You might have thought that after Duncan’s crayons famously quit, that would be the last we’d hear of them. But they are up to their crazy antics again, and this time, all they want to do is come home! Tan crayon was eaten by the dog, Maroon crayon got lost in the couch, and Neon Red crayon was left behind at a hotel on summer vacation. In their postcards to Duncan, each crayon laments their troubles and either whines, wheedles, or begs for him to rescue them. Well, all except Neon Red who has set out on its own to find a way back in The Day the Crayons Came Home by Drew Daywalt.

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I’d like to think that the crayons would have a ball anywhere in the Museum, but it would be especially fun to visit places Neon Red sees on the journey home. New Jersey (according to Neon Red) has some great pyramids, but we all know that Ancient Egypt is the place to be for pyramids, mummies, and more. Visit our Ancient Egypt gallery and imagine Neon Red roaming through on a camel!

And for all the crayon-lovers out there, don’t miss the chance to hear Drew Daywalt talk about his colorful characters in person here at the DMA on May 22–get your tickets here!

Happy reading!

Leah Hanson
Manager of Early Learning Programs

 

Summer Reading Fun at the DMA

If you have or know any school-aged children, you know that the countdown to the end of school has begun! Dreams of afternoons at the pool, summer vacations to see grandparents, and lots of watermelon and ice cream are dancing through children’s heads. For me, one of the best parts of summer was the summer reading club at the library. I loved to read anyway, but getting rewards for reading? What a brilliant idea! (I just wish there was a summer reading club for grown-ups.) If reading by the pool isn’t your thing, why not bring a book to the DMA? Families are always welcome to read together in the galleries—on a bench or even on the floor.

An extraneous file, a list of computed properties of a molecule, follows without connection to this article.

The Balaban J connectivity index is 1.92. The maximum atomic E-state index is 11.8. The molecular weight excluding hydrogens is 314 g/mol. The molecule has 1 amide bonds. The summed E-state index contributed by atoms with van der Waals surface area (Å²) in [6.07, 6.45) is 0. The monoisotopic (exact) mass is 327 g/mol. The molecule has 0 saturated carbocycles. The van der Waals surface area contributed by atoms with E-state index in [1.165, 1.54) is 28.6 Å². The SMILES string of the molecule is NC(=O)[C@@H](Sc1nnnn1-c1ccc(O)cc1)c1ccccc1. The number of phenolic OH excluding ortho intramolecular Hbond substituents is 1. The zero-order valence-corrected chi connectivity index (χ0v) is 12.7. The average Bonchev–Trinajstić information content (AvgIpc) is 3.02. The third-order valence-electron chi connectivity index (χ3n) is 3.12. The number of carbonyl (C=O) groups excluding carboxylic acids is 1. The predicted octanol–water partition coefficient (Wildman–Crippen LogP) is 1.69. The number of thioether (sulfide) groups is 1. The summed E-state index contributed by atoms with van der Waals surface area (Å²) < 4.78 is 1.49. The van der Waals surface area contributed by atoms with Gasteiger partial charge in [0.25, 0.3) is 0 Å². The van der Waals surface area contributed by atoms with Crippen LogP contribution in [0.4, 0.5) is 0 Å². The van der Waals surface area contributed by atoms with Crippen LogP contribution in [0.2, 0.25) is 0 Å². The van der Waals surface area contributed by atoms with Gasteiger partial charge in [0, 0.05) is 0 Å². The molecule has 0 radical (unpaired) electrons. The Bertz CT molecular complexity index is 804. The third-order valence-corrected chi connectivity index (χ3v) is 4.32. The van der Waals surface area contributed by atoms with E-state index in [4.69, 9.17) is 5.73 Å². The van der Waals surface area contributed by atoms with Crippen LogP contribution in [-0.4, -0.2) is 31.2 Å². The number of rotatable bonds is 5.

To give you a jump start on your summer reading list, I’ve rounded up some of my favorite books along with suggestions for the perfect reading spot in the museum.

Clad in her swimsuit, cap and flippers, little Flora seems to be bursting with the need to move. Her muse? A pink flamingo who does not appreciate the little girl’s adoration! The two dance across the pages in this wordless book in a graceful ballet that reminds us that imitation really is the sincerest form of flattery and perhaps a way to begin unlikely friendships. Flora and the Flamingo by Molly Idle is the perfect book for your little dancer, and would be a great choice to tote along to the DMA when the Mind’s Eye: Masterworks on Paper from David to Cezanne exhibition opens at the end of June. Several of the museum’s pieces by Degas will be on display, including these lovely dancers.

The push and pull of waves on the beach is irresistible at any age. In Wave by Suzy Lee, a little girl timidly approaches the edge of the water, then slowly gets wetter and wetter as she becomes more sure of herself. The wave takes on its own personality as it interacts with its little companion, and in a splash of watercolor resembling a Pollock painting, the two become the best of friends. Several views of the ocean are on display in the American galleries on Level 4. Perhaps the waves in Alfred Thompson Bricher’s Time and Tide can become your friends too!